How Sebi’s margin rule changed the equation for average traders?

Margin trading refers to the practice of using borrowed funds from a broker to trade a financial asset, which becomes the collateral for the loan from the broker. Traders are allowed to buy stocks by paying a marginal amount of the actual value.

Margin trading can be considered as leveraging positions by traders in the market either with cash or security. The margin can be settled later when traders square off positions.

In order to avail the margin trading facility (MTF), traders need to have a margin account with the broker. The margin varies across brokerages. Traders need to pay a certain sum (minimum) at the time of opening the MTF account. At the same time, they are required to maintain a minimum balance at all times. An interest rate is charged by the broker on the amount funded. In case he fails to maintain the minimum balance, his trade gets squared off.

Sebi has brought some changes in the margin trading process. Earlier regulations necessitated the maintenance of an upfront margin at the beginning of the trade. Exchanges are now being asked to collect maximum margin from clients based on intraday checks in contrast with the end-of-day monitoring being done previously.

From March 1, 2021, Sebi has hiked the upfront margin requirement to 50 per cent from 25 per cent, and this has impacted trading volumes. In the next two phases, Sebi plans to take this limit to 75 per cent by the end of August and then 100 per cent by September.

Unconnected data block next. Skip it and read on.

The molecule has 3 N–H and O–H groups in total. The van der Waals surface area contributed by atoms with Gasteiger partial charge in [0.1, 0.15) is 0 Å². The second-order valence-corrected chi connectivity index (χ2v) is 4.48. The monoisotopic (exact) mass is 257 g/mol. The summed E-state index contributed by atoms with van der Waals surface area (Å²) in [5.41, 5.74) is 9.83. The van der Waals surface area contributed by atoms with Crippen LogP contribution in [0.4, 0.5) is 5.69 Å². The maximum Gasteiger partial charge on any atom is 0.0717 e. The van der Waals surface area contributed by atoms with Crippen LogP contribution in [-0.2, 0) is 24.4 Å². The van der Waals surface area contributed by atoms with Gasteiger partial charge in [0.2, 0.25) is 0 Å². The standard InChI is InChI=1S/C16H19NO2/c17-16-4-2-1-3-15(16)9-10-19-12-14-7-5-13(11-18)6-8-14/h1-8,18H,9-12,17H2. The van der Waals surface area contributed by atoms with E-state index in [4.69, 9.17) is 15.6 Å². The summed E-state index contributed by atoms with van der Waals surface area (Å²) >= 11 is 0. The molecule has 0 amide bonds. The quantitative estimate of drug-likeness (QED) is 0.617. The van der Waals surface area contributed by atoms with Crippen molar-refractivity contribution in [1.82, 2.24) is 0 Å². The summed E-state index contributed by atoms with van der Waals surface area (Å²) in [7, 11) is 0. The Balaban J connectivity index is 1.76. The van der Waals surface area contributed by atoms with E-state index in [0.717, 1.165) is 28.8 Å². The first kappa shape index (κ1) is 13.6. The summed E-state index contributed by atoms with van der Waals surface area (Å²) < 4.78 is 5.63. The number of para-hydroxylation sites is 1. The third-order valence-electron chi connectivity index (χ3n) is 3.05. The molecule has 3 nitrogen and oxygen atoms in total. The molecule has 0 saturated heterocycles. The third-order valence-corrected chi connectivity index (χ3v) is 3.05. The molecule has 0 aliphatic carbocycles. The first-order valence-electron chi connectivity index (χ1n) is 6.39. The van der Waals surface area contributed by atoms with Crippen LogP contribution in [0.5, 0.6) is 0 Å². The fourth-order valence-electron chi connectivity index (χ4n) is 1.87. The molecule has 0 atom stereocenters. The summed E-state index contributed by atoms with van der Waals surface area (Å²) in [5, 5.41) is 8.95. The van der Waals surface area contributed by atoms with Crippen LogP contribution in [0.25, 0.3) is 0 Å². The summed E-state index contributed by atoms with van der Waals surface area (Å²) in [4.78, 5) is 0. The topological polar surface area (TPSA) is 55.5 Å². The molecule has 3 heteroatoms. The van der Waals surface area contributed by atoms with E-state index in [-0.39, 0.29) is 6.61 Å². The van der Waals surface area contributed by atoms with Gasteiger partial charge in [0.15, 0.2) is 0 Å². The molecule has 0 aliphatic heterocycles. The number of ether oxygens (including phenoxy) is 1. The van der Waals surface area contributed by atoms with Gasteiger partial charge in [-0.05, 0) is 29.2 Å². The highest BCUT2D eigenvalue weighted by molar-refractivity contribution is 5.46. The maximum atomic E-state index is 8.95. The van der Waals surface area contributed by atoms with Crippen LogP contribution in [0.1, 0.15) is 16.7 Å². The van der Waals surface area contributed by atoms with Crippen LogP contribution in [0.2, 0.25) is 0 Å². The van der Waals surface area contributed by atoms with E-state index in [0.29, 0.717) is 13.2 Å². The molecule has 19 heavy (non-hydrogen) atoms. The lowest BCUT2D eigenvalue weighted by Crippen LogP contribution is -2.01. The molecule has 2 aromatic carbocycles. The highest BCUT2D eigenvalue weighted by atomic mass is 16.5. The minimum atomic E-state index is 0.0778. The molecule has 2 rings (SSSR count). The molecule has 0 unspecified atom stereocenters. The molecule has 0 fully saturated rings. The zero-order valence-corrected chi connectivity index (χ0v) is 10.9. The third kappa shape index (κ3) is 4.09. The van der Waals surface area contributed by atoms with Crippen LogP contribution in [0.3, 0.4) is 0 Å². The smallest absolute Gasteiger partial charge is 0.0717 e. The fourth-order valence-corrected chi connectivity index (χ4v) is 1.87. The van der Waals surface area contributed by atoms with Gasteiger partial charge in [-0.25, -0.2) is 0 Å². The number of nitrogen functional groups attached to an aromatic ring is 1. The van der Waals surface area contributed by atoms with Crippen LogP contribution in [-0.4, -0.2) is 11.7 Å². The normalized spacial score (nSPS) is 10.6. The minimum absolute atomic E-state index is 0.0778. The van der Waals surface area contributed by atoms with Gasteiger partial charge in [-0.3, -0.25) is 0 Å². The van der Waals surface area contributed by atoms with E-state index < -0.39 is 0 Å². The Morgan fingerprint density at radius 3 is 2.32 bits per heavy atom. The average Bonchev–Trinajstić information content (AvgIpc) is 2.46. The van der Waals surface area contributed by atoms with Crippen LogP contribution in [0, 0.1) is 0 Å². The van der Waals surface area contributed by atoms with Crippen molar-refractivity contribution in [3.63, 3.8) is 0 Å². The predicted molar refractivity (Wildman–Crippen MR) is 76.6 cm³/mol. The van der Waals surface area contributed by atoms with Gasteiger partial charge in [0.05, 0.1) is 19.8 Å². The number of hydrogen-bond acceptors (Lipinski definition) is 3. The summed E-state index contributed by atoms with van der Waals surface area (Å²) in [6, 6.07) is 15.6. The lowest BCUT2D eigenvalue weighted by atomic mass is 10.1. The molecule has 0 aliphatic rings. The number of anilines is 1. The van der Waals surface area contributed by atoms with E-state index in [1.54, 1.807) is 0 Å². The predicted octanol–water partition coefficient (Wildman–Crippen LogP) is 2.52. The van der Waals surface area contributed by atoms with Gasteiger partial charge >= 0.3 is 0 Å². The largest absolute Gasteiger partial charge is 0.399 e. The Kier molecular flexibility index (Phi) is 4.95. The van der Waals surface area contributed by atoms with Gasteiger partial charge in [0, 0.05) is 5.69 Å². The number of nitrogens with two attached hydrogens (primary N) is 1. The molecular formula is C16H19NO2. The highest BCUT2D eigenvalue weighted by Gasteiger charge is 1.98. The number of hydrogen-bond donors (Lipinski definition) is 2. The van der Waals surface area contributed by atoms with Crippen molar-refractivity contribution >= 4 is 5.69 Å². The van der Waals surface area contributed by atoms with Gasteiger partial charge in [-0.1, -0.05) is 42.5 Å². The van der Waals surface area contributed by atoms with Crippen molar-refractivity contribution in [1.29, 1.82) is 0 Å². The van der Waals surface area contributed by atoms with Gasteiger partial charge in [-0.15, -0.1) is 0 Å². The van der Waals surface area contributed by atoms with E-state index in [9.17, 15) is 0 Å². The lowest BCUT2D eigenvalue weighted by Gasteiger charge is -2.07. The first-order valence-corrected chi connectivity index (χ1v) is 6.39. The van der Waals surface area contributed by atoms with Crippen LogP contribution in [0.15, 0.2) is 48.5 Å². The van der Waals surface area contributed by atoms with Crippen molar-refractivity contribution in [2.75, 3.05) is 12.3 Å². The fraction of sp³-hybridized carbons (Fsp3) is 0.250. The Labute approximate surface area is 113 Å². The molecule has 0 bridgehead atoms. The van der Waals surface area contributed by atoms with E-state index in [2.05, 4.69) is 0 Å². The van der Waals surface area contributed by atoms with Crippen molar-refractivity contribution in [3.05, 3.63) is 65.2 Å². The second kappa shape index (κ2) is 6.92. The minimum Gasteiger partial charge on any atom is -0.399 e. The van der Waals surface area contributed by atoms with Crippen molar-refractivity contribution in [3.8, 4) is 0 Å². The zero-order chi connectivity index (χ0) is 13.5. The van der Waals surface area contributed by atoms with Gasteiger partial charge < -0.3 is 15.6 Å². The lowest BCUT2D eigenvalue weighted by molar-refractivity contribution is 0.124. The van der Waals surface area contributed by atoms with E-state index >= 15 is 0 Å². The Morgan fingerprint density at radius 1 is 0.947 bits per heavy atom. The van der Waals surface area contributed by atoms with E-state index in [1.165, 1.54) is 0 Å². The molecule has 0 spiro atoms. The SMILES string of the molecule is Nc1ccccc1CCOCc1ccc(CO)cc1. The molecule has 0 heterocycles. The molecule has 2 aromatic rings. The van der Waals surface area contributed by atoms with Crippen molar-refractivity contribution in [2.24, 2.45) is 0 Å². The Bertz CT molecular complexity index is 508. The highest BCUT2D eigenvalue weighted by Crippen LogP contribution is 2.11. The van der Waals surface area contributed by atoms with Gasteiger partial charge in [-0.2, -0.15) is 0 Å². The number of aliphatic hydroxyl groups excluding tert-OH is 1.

From September 1, the upfront margin requirement will double from current levels, and this has the potential of further denting trading volumes. Sebi is making stockbrokers to not only calculate margins based on the end-of-the-day position, but also on intraday peak position, which is likely to put an end to leveraging, though in a phased manner.

Now, the question that comes to mind is that how is it going to impact traders? The new framework will impact an active trader to some extent.

However, under the ‘Peak Margin’ framework, brokerages have to report margin details multiple times during a trading session, because the margin requirement would be computed during the session and any price fluctuation would impact the quantum of margin available for fresh transactions.

On the flip side, this new Sebi norms are likely to bring greater transparency, and at the same time, strengthen the market and work in the interest of traders. In simpler words, the new framework is likely to strengthen the overall safety of the market.

Going by past experiences, the system should adopt to the new system in some time. In the past, such new frameworks used to impact trading volumes and frequency in the initial days, but traders would eventually get used to the new system and volumes would return to normal levels over time.

(DK Aggarwal is the CMD of SMC Investment and Advisors)

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